At present, in the hope of reviving the TPP Agreement, the original text of the TPP needs to be adapted to the new situation, not just a simple exemption from the US, but also a number of difficult issues. This new face gradually revealed. Some members have proposed modifying or freezing some of the terms of the agreement, such as issues related to state procurement or the protection of intellectual property rights. Viet Nam has proposed the possibility of regulating some provisions on worker rights and intellectual property regulations in the pharmaceutical field of the original treaty. Meanwhile, Canada and Mexico have issued the terms they want to suspend, including a number of provisions of the TPP that may be incorporated into the revised version of the North American Free Trade Agreement (NAFTA) between the United States and these two countries.

After many meetings, the common perception among member countries has progressed. A number of sessions have been conducted to find a way to modify the original TPP text to suit the new context. There have also been significant advances in discussions on the modification or suspension of certain terms, such as the intent to freeze a patent filing extension, if the application is subject to postponement. Unreasonable, investment rules, copyright protection …Although the United States has retreated, the TPP is better than any agreement currently on the agenda of countries, such opportunities are not much. So, basically countries are discussing the same agreement with the original version.

Officials from several countries said a possible agreement could be reached at APEC 2017 – the Asia-Pacific Economic Cooperation forum, which will take place in Danang, Vietnam in November. TPP members are present at this conference. The move comes after the end of the fourth round of talks between high-level officials in Tokyo in September, which has sparked renewed hopes for a large-scale cooperation in the TPP process. Observers note the importance that the parties have achieved.   Peruvian Trade Minister Edgar Vasquez announced to media after the meetings “All member states are willing to evaluate alternatives so that TPP can survive.”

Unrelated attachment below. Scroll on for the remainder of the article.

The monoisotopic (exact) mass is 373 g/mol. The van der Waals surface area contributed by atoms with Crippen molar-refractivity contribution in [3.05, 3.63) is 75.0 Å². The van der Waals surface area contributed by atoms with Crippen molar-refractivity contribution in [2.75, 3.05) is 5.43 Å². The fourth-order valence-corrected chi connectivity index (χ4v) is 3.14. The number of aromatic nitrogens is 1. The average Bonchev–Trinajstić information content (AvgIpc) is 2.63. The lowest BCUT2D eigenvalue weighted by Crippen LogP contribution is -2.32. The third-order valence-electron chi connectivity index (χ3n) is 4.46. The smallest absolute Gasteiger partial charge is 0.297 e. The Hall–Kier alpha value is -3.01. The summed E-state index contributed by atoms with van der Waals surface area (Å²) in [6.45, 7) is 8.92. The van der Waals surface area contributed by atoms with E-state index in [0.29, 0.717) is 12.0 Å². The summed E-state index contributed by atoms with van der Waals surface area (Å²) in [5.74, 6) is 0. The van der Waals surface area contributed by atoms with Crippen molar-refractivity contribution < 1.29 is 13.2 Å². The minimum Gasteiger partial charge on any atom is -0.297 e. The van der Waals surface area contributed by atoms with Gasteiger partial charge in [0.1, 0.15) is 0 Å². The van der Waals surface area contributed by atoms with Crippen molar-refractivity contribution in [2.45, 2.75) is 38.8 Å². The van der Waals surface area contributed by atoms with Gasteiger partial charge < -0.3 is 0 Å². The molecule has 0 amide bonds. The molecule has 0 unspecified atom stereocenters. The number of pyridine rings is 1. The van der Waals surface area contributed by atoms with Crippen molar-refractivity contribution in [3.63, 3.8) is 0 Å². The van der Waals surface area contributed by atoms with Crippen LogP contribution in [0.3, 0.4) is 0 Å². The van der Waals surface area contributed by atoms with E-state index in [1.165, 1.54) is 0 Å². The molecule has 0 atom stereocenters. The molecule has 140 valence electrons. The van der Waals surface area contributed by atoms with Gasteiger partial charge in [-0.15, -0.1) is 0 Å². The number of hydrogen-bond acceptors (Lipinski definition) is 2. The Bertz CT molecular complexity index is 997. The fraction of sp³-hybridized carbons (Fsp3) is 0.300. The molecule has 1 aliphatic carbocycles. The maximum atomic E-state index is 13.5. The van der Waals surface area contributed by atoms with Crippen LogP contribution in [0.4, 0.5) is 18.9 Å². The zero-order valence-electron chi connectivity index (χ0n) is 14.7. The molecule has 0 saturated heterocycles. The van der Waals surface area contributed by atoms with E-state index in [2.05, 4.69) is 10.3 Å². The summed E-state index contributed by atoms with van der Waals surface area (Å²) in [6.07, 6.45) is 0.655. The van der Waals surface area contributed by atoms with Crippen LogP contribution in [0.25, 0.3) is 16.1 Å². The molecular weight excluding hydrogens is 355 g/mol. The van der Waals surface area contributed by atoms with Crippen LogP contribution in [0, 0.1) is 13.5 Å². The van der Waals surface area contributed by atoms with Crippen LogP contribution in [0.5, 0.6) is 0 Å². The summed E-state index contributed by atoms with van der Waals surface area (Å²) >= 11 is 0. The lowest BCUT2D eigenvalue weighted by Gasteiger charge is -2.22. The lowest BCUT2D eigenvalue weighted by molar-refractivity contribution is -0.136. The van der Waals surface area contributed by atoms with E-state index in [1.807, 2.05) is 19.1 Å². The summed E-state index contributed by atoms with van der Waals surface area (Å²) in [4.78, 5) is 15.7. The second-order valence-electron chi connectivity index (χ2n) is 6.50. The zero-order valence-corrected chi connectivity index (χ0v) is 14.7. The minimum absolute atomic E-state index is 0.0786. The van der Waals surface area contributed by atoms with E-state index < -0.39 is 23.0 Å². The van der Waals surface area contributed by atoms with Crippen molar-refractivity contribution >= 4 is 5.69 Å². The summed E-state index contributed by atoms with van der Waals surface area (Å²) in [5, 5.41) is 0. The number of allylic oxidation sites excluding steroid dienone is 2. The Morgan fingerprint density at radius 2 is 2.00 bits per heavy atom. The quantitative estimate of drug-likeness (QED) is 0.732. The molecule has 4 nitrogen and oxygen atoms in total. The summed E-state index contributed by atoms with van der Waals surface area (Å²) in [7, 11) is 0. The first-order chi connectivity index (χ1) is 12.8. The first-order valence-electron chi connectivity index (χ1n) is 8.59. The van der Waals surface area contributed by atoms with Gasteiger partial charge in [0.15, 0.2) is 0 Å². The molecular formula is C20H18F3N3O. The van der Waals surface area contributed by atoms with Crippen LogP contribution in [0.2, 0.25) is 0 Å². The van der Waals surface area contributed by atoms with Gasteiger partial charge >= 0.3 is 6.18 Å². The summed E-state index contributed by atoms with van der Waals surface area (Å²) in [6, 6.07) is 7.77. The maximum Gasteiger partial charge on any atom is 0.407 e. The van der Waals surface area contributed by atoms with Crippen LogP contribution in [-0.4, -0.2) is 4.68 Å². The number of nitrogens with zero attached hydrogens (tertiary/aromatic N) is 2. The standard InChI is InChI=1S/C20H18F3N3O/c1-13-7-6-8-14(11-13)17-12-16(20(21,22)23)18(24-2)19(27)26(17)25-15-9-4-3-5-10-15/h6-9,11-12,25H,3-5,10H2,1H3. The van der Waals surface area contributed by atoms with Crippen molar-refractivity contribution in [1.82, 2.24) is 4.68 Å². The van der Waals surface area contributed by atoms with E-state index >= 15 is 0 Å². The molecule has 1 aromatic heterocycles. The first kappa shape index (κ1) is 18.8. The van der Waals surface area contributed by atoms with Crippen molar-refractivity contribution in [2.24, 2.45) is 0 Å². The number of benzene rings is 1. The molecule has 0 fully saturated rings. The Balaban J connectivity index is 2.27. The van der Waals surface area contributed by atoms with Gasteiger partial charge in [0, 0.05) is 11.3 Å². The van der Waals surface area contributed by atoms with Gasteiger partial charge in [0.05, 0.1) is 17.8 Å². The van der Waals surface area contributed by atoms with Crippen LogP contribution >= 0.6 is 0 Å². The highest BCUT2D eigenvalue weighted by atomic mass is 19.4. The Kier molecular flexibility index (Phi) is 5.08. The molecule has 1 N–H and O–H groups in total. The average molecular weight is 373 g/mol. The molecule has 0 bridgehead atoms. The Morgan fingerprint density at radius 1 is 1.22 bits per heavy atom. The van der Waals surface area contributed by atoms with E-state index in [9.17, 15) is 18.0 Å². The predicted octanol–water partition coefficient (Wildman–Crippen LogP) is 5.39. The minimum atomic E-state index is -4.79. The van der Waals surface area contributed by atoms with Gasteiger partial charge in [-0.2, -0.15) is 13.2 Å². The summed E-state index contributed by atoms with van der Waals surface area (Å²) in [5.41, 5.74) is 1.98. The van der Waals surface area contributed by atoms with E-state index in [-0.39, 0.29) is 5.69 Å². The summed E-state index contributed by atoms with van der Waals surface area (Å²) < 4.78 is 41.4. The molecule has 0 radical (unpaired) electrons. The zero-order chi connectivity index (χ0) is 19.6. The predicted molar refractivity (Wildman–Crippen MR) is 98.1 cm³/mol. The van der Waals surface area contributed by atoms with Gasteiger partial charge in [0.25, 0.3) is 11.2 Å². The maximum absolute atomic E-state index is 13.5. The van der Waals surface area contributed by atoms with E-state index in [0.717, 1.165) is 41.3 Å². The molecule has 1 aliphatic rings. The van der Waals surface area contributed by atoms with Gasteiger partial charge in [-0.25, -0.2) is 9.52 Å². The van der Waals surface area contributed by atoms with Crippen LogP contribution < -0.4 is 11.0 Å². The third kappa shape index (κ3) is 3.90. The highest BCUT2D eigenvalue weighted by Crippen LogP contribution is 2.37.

At the meeting of APEC Finance Ministers in Hanoi on October 20, 2007, in addition to the contents related to APEC’s organization works in Da Nang next month, the information showed that with little change, Japanese officials and participating countries are optimistic that TPP will have a good result in Da Nang.

Commenting on the next APEC meeting next month, the Australian Ambassador said Australia’s main objective in the forum was to join the 10 member countries approve the TPP. After this round, the final decision on the new TPP, which many hope to become reality at the end of the year and if agreed, can be implemented from next year.

The TPP agreement will have some adjustments, but that contents is not much, not very important. Because of that, the general desire of TPP members still to hope America back. In order for the United States returned, TPP 11 can not cut off what it has installed in the Agreement so much, especially in such areas as labor, environment, intellectual property, public procurement, fighting terrorism, transparency and anti-corruption, conflict resolution, competition policy, and service sectors lead by United States. The revival of the TPP11, the Asia-Pacific region has determined Its own path, not completely passive look at the US leadership as before.

*Bui Hong Hanh, associate professor, Vietnam National University, Hanoi

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Southeast Asia

Explaining Gendered Wartime Violence: Rohingya Ethnic Cleansing

Devika Khandelwal

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Image source: Al-Jazeera

The United Nations described Rohingyas as ‘amongst the most persecuted minority groups in the world.’ News reports and refugee testimonies have confirmed that the plight of Muslims in Rakhine State of Myanmar is atrocious. The humanitarian crisis taking place in the Rakhine state has led to the death of an appalling number of Rohingya’s Muslims. It has been reported, that nearly 500,000 people have fled destruction of their livelihood and, are currently living in refugee camps in Bangladesh. The UN reports suggest that Rohingyas have faced “killings, torture, rape and arson”, by Burmese troops. It has been categorised as a ‘textbook case of ethnic cleansing’ of Muslims in Myanmar.